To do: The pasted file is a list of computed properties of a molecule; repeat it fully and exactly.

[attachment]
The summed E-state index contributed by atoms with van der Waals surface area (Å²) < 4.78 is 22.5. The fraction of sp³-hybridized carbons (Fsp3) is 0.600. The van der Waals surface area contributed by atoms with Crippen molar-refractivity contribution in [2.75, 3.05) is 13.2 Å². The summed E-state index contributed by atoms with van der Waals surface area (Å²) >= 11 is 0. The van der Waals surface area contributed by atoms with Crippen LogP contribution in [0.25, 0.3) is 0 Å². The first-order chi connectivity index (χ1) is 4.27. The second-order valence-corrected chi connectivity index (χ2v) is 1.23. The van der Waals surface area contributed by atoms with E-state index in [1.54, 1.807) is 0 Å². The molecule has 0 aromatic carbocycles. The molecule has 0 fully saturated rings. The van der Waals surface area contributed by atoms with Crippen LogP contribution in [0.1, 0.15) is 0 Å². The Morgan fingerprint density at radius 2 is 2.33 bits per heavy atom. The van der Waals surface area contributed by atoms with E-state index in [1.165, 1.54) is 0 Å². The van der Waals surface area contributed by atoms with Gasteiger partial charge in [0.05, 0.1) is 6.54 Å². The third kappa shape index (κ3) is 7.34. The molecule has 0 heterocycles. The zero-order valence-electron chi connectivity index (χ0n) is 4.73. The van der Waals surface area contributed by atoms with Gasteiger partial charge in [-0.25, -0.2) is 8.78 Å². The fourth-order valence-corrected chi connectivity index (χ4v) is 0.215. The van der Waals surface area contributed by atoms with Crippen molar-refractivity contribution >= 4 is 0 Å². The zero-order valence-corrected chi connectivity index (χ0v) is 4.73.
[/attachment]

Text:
The summed E-state index contributed by atoms with van der Waals surface area (Å²) < 4.78 is 22.5. The fraction of sp³-hybridized carbons (Fsp3) is 0.600. The van der Waals surface area contributed by atoms with Crippen molar-refractivity contribution in [2.75, 3.05) is 13.2 Å². The summed E-state index contributed by atoms with van der Waals surface area (Å²) >= 11 is 0. The van der Waals surface area contributed by atoms with Crippen LogP contribution in [0.25, 0.3) is 0 Å². The first-order chi connectivity index (χ1) is 4.27. The second-order valence-corrected chi connectivity index (χ2v) is 1.23. The van der Waals surface area contributed by atoms with E-state index in [1.54, 1.807) is 0 Å². The molecule has 0 aromatic carbocycles. The molecule has 0 fully saturated rings. The van der Waals surface area contributed by atoms with Crippen LogP contribution in [0.1, 0.15) is 0 Å². The Morgan fingerprint density at radius 2 is 2.33 bits per heavy atom. The van der Waals surface area contributed by atoms with E-state index in [1.165, 1.54) is 0 Å². The van der Waals surface area contributed by atoms with Gasteiger partial charge in [0.05, 0.1) is 6.54 Å². The third kappa shape index (κ3) is 7.34. The molecule has 0 heterocycles. The zero-order valence-electron chi connectivity index (χ0n) is 4.73. The van der Waals surface area contributed by atoms with Gasteiger partial charge in [-0.25, -0.2) is 8.78 Å². The fourth-order valence-corrected chi connectivity index (χ4v) is 0.215. The van der Waals surface area contributed by atoms with Crippen molar-refractivity contribution >= 4 is 0 Å². The zero-order valence-corrected chi connectivity index (χ0v) is 4.73.